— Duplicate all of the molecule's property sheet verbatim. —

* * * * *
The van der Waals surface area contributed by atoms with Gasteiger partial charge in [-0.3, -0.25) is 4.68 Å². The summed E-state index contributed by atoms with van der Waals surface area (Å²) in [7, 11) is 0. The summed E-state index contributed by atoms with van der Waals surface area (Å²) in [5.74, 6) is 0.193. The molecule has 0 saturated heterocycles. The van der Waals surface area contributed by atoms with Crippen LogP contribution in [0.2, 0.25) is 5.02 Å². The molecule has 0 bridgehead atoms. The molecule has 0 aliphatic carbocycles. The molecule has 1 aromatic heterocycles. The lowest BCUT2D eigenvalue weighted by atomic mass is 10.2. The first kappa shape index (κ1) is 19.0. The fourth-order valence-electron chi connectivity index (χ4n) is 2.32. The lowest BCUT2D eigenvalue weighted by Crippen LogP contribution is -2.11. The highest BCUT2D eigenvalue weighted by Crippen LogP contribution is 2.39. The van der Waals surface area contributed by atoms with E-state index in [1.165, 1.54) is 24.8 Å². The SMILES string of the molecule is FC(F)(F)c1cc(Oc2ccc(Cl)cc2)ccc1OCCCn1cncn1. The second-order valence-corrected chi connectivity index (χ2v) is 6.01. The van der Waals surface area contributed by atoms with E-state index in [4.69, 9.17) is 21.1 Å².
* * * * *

The van der Waals surface area contributed by atoms with Gasteiger partial charge in [-0.3, -0.25) is 4.68 Å². The summed E-state index contributed by atoms with van der Waals surface area (Å²) in [7, 11) is 0. The summed E-state index contributed by atoms with van der Waals surface area (Å²) in [5.74, 6) is 0.193. The molecule has 0 saturated heterocycles. The van der Waals surface area contributed by atoms with Crippen LogP contribution in [0.2, 0.25) is 5.02 Å². The molecule has 0 bridgehead atoms. The molecule has 0 aliphatic carbocycles. The molecule has 1 aromatic heterocycles. The lowest BCUT2D eigenvalue weighted by atomic mass is 10.2. The first kappa shape index (κ1) is 19.0. The fourth-order valence-electron chi connectivity index (χ4n) is 2.32. The lowest BCUT2D eigenvalue weighted by Crippen LogP contribution is -2.11. The highest BCUT2D eigenvalue weighted by Crippen LogP contribution is 2.39. The van der Waals surface area contributed by atoms with E-state index in [1.165, 1.54) is 24.8 Å². The SMILES string of the molecule is FC(F)(F)c1cc(Oc2ccc(Cl)cc2)ccc1OCCCn1cncn1. The second-order valence-corrected chi connectivity index (χ2v) is 6.01. The van der Waals surface area contributed by atoms with E-state index in [4.69, 9.17) is 21.1 Å².